I was unsure of what to expect when I first picked up this novel. After all, it is Superman, who to me often seems a little too invincible. Add to that the premise of the novel that Superman, in attempting to save a group of astronauts from being scorched by the sun, is overloaded with radiation, giving him magnified powers. Only Lex Luthor knows that secretly his cells are dying inside due to the overexposure.

What attracted me to the novel was Grant Morrison, who really is a brilliant writer. This is a fun series — Lois Lane gets super powers for a day; Superman is exposed to black Kryptonite, making him evil (and a little dim-witted); and as Clark Kent, has an opportunity to interview Lex Luthor in the penitentiary (that predictably goes awry).

Superman is still iconic in the novel, but is not the Christ-like savior depicted in most Superman scripts. His powers are not used to save the world in any point in the novel, but to win Lois’s affection and when turning evil, to attack Jimmy Olsen. I wasn’t particularly fond of the knightly contest with Atlas and Samson to win Lois (it seemed somewhat absurd and dated), but most of the story left a smile on my face.

Frank Quitely’s artwork is truly superb. With very few lines, the emotion of each character leaps out of the page. Lois is truly stunning. The depiction of Clark Kent is brilliant as well — his superhero physique hidden beneath his suit gives him an almost pudgy appearance.

Lex Luthor’s character is (as typical) a bit one-dimensional, focused solely on destroying Superman. He is not able to figure out that Clark Kent is Superman, even though he compares their builds and also notices that they have the same eyebrows. I suppose that just adds to the mythos that is Superman — even Lois Lane was flabbergasted to find out his true identity.

All Star Superman is a fun read for those who want a departure from gritty, dark comics, without being juvenile. I am excited to read the second volume to conclude the series.



Review: Arkham Asylum by Grant Morrison

Title: Arkham Asylum: Serious House on Serious Earth

Author: Grant Morrison

Illustrator: Dave McKean


Publisher: DC Comics

Format: Paperback


This is my first graphic novel review, so I hope you will bear with me. For those who familiar with the title, I know what you are thinking — are you crazy? This is not the place to start. As far as Batman goes, it is so far from traditional that it might not even be canon.

Well, perhaps you are right, but alas — here is my review anyway.

I have always been drawn to Batman. Even with the earliest representations and quirky gadgets, there was always a dark side of Batman waiting to be unveiled. He was orphaned by a ruthless killer and finds his abode in the confines of a deep cave. He is covered with a mask, hiding his true identity from the world. He dresses in black and has an affinity toward bats. Despite his inner struggle, there is a will to do good — to make a positive mark on the world.

Arkham Asylum takes a different look at Batman than traditional comics. This is not a plot-based adventure story, but rather a psychological nightmare filled with symbolism. The novel begins with an introduction to the journal of Amadeus Arkham, the founder and later, a patient of Arkham Asylum — a mental facility for Gotham’s most deranged criminals.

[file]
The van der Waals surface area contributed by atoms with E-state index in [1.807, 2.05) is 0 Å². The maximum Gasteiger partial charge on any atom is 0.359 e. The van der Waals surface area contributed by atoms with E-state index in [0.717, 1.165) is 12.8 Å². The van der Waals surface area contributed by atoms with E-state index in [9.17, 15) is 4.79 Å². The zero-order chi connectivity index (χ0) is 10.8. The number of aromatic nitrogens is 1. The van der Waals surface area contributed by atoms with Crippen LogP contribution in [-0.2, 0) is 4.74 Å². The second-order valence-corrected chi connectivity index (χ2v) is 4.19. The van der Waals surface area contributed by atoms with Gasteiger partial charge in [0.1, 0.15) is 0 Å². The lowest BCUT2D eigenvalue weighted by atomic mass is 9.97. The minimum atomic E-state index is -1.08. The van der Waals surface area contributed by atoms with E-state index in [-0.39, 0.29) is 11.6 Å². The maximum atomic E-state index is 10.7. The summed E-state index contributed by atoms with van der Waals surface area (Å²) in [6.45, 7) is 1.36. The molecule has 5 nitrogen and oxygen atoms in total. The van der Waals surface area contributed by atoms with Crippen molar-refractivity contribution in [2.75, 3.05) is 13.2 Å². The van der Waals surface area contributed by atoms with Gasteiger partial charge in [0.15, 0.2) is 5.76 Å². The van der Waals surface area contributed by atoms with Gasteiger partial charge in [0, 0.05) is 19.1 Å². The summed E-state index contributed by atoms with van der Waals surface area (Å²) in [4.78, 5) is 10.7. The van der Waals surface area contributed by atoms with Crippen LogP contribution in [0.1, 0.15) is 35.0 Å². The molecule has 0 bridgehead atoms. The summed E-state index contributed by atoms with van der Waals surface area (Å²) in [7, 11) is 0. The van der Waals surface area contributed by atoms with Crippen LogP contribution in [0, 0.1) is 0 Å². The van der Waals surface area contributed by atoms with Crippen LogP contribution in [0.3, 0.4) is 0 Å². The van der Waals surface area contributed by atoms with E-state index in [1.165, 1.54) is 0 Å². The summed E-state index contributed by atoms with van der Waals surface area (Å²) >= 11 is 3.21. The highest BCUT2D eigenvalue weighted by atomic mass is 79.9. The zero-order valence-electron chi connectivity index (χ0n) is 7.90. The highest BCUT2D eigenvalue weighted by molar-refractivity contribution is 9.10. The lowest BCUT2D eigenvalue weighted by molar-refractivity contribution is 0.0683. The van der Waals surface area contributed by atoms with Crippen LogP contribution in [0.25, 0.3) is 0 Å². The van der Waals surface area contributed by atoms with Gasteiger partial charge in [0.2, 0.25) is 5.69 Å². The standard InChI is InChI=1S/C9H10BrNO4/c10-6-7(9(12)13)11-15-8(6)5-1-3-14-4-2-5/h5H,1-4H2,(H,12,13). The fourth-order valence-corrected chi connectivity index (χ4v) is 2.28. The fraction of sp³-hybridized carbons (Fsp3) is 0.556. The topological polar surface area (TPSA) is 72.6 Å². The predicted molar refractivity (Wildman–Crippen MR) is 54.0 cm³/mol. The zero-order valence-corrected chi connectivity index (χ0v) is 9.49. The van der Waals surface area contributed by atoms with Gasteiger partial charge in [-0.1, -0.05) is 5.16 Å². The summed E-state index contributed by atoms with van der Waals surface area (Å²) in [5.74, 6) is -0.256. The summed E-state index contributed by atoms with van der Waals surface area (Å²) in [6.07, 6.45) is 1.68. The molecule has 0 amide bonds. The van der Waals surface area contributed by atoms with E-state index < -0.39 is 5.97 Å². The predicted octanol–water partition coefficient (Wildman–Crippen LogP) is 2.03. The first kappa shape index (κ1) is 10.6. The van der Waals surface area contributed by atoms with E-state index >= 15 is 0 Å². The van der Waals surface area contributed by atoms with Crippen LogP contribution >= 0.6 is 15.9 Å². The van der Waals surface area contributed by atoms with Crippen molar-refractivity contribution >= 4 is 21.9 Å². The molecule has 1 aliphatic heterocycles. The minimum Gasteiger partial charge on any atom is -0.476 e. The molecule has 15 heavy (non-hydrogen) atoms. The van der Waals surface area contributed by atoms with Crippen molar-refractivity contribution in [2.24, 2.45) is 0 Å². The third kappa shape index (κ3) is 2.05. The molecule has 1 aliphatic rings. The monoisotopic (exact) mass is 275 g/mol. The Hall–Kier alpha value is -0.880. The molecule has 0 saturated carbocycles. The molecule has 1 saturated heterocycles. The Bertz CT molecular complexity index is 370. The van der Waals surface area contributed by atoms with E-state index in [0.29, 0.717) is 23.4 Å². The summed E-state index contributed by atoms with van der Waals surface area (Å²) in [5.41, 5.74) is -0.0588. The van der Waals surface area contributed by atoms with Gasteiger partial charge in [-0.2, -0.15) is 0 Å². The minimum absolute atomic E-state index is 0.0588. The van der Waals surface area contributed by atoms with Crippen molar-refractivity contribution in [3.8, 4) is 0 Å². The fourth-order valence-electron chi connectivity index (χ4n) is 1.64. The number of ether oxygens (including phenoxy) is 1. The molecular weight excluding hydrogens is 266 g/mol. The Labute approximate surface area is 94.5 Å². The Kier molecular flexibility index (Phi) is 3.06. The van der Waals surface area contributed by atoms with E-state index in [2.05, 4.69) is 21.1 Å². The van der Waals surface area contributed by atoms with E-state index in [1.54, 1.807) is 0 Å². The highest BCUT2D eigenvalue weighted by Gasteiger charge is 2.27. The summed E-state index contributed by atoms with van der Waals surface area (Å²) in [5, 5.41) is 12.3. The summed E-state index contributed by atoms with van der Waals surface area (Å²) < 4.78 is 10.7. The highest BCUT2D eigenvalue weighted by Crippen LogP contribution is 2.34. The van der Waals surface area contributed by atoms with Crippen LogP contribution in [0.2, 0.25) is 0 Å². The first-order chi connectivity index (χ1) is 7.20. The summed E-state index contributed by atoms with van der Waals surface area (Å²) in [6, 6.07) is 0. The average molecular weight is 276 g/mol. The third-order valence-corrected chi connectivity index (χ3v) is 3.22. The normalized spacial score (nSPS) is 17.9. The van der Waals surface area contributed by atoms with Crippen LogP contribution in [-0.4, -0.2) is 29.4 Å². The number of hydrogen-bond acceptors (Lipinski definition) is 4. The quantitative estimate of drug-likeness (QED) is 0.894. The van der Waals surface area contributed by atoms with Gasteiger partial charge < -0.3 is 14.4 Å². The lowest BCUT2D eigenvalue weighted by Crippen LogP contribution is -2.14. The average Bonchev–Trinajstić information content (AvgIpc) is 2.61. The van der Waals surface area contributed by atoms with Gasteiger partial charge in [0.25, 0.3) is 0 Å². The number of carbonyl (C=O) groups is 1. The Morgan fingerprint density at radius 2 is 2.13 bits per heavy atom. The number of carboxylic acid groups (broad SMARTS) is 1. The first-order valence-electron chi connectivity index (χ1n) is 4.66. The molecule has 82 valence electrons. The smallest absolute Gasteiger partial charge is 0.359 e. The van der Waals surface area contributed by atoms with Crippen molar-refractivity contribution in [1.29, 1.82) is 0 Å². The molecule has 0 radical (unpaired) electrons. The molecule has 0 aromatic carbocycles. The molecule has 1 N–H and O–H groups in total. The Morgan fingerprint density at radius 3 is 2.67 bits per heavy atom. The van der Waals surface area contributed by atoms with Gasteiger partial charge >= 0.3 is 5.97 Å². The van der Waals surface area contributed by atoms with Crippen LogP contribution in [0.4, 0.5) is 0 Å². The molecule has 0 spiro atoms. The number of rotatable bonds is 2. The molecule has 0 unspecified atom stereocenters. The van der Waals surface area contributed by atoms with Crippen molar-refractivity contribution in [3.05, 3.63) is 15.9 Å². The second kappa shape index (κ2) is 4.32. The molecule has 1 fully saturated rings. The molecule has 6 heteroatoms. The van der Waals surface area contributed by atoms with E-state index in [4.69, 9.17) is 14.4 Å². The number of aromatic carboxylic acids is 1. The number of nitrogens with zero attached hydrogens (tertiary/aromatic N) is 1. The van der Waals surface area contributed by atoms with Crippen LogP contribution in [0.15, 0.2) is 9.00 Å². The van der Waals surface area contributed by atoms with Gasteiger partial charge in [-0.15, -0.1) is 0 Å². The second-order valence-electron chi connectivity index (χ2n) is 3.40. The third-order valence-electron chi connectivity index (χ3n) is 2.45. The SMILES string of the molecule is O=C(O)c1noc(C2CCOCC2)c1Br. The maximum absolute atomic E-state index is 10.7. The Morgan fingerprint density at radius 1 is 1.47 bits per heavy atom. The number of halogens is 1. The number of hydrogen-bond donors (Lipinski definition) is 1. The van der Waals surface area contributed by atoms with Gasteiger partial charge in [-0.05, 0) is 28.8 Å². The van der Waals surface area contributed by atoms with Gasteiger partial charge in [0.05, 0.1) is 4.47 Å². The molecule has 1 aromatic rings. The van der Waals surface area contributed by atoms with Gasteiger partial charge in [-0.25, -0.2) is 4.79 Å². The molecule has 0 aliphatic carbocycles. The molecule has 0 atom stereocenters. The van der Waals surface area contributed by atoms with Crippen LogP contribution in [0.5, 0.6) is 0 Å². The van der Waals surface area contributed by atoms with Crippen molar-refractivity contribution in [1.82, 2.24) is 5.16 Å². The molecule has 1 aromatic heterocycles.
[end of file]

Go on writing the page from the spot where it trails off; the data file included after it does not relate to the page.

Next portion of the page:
The scene then shifts to the commissioner’s office, where Batman arrives to receive a telephone call from the Joker. There has been an uprising in the asylum and the patients have now taken control of the facility and are holding the workers hostage. The Joker has one last request — for Batman to come to the madhouse.

The Asylum houses the Joker, Two-Face, the Mad Hatter, Scarecrow, Killer Croc, and Clayface, among others. Batman is not drawn into a battle of fists and bat-weapons, but a battle of the mind. The Joker lures Batman to rediscover his childhood trauma and confront his inner struggles.

Batman is not a superhero in this novel. He is merely the subject of a psychological horror. All of his deepest fears are manifested in the villains he faces. The artwork is disturbingly beautiful and the shadows and abstractness of the characters enhance the dream-like quality of the story.

One of the most intriguing characters is Two-Face. When he arrived at the hospital, he used a two-faced coin to make his decisions. The doctors took away his coin and gave him a six-sided die, then a deck of tarot cards to further broaden his available set of choices, but the therapeutic strategy left him incapable of even deciding to use the toilet to go to the bathroom. When Batman is confronted with Two-Face, he begins to wonder if his actions brought them to this level of insanity. The Mad Hatter Reveals that the asylum is Batman’s head and that the villains are him (figuratively, but did he create them literally in some way too?).

The Joker acts not as the antagonist, but as a discovery character. He leads Batman through the asylum on a journey to uncover the truth of his character. In a brilliant exchange, one of the characters tells the Joker, “I say we take off his mask. I want to see his real face.” The Joker replies, “Oh, don’t be so predictable, for Christ’s sake. That is his real face. And I want to go much deeper than that. I want him to know what it’s like to have sticky fingers pick through the dirty corners of his mind.”

The novel is dark and atypical of most Batman stories, but I found it to be a rewarding read. The subtle nature of the ending is satisfying, where Batman places his trust not on fortune, but on the demons confronting him. The imagery is graphic and Batman fittingly remains in the shadows throughout the novel. Not only does he remain masked, but his face is largely a silhouette in most of the panels. Even the lettering (particularly the Joker’s) contributes to the feel of the macabre madhouse.

Overall, I found this graphic novel to be a haunting, but beautiful portrait. Perhaps it went a bit far in places (likening Batman to Christ as he identifies himself as “just a man” and dwelling on Batman’s mommy issues). But I much prefer experimental works such as this to be overreaching than failing to go for it. Even though the images are gruesome, they must be absorbed to truly understand the story. This is not a novel to race through, but to be partaken slowly — one agonizing bite after the other.